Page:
The cooperation of the parts of a system is never perfect. Nothing in the real world is perfect. In the world of people and their organizations the most we can hope for is improvement, not perfection. We don’t even know how to say what perfection is. And we probably couldn’t recognize perfection if it somehow magically occurred. So forget perfection. It will be enough of a challenge to find improvements.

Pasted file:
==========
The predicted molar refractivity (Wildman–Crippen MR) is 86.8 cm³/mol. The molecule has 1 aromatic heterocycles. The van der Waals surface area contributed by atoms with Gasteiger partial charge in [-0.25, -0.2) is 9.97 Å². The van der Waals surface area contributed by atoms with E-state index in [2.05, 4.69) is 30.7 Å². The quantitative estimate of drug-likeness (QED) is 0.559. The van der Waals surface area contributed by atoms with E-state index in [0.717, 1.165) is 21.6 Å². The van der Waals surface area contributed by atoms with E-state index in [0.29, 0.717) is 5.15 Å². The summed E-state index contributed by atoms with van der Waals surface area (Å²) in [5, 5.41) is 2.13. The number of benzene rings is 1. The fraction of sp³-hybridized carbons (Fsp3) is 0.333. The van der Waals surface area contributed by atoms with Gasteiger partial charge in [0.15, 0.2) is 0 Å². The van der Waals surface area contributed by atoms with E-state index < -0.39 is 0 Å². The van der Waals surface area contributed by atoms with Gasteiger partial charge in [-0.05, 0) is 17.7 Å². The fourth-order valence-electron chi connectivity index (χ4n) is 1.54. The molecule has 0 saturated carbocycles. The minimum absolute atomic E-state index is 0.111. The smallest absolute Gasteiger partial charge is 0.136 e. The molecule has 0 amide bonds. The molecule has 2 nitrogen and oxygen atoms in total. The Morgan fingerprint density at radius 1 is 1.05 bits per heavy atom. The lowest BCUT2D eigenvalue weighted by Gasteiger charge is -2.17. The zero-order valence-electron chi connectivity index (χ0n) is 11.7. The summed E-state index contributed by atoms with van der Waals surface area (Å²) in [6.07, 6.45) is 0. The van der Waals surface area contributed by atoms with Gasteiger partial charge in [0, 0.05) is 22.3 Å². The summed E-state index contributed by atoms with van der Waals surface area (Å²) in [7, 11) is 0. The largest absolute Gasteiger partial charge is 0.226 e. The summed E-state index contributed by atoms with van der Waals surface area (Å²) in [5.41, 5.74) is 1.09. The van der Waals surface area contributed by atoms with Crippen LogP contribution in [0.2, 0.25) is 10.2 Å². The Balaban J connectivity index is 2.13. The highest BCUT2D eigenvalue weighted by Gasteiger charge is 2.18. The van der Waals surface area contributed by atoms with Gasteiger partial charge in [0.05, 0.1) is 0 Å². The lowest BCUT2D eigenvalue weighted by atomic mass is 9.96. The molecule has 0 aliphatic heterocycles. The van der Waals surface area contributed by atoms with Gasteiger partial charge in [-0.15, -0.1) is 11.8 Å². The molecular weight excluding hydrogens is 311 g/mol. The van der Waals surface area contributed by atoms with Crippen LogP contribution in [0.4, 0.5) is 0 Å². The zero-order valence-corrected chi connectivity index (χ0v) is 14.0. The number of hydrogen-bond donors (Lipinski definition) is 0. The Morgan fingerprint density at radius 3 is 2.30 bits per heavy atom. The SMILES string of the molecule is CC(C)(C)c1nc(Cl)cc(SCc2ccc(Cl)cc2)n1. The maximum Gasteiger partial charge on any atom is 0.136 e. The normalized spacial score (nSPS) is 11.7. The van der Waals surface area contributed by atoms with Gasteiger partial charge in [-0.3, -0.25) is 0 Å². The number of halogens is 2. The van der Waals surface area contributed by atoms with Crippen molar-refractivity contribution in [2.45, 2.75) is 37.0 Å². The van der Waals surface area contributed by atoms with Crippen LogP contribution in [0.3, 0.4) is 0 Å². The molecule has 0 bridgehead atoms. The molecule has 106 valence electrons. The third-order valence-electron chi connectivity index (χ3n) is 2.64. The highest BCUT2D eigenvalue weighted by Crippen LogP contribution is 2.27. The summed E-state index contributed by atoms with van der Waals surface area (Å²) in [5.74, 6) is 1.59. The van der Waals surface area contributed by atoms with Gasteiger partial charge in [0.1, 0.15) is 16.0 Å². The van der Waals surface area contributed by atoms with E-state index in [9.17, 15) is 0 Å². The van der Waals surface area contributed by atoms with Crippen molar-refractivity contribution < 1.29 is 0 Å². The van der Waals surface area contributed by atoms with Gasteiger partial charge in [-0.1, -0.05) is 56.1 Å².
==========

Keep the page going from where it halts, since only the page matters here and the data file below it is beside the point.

Cooperation between and among parts in a system means there must be communication, and that means information transfer between and among parts. A good system will have all parts contributing. The fewer non-contributing parts the better because useless parts still take up space and may use other resources. Systems and their parts need energy and other resources to function. A system takes in energy and resources from outside the system. The system must distribute energy and resources to the parts so that the parts may do their part. If the system doesn’t give enough resources to some part then that part won’t be able to perform its function well, or at all, and the operation of the system will decrease or stop. Think of the human body eating food, taking in oxygen, distributing the nutrients to all the organs and cells in the body. Or think of gasoline, oil, coolant, and the electrical system for a car.